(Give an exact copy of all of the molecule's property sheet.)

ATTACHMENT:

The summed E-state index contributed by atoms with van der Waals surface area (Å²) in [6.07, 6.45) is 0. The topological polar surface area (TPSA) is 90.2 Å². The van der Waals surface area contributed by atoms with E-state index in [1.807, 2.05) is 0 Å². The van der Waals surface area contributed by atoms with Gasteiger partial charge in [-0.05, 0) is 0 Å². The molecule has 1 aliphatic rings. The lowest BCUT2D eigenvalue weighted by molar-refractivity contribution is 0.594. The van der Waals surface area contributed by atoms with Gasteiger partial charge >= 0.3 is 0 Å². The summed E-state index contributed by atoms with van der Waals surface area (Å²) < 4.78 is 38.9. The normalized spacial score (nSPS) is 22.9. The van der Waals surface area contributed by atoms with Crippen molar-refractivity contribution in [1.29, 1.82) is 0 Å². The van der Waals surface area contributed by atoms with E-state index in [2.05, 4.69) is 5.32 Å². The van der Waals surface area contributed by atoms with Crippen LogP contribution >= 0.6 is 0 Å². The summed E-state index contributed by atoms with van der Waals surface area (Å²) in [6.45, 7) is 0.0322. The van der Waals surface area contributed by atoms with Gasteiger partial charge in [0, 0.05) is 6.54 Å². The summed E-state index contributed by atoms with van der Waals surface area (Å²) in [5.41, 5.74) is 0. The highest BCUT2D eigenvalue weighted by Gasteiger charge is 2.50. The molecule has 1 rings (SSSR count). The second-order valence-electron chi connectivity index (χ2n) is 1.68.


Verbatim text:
The summed E-state index contributed by atoms with van der Waals surface area (Å²) in [6.07, 6.45) is 0. The topological polar surface area (TPSA) is 90.2 Å². The van der Waals surface area contributed by atoms with E-state index in [1.807, 2.05) is 0 Å². The van der Waals surface area contributed by atoms with Gasteiger partial charge in [-0.05, 0) is 0 Å². The molecule has 1 aliphatic rings. The lowest BCUT2D eigenvalue weighted by molar-refractivity contribution is 0.594. The van der Waals surface area contributed by atoms with Gasteiger partial charge >= 0.3 is 0 Å². The summed E-state index contributed by atoms with van der Waals surface area (Å²) < 4.78 is 38.9. The normalized spacial score (nSPS) is 22.9. The van der Waals surface area contributed by atoms with Crippen molar-refractivity contribution in [1.29, 1.82) is 0 Å². The van der Waals surface area contributed by atoms with E-state index in [2.05, 4.69) is 5.32 Å². The van der Waals surface area contributed by atoms with Crippen LogP contribution >= 0.6 is 0 Å². The summed E-state index contributed by atoms with van der Waals surface area (Å²) in [6.45, 7) is 0.0322. The van der Waals surface area contributed by atoms with Gasteiger partial charge in [0, 0.05) is 6.54 Å². The summed E-state index contributed by atoms with van der Waals surface area (Å²) in [5.41, 5.74) is 0. The highest BCUT2D eigenvalue weighted by Gasteiger charge is 2.50. The molecule has 1 rings (SSSR count). The second-order valence-electron chi connectivity index (χ2n) is 1.68.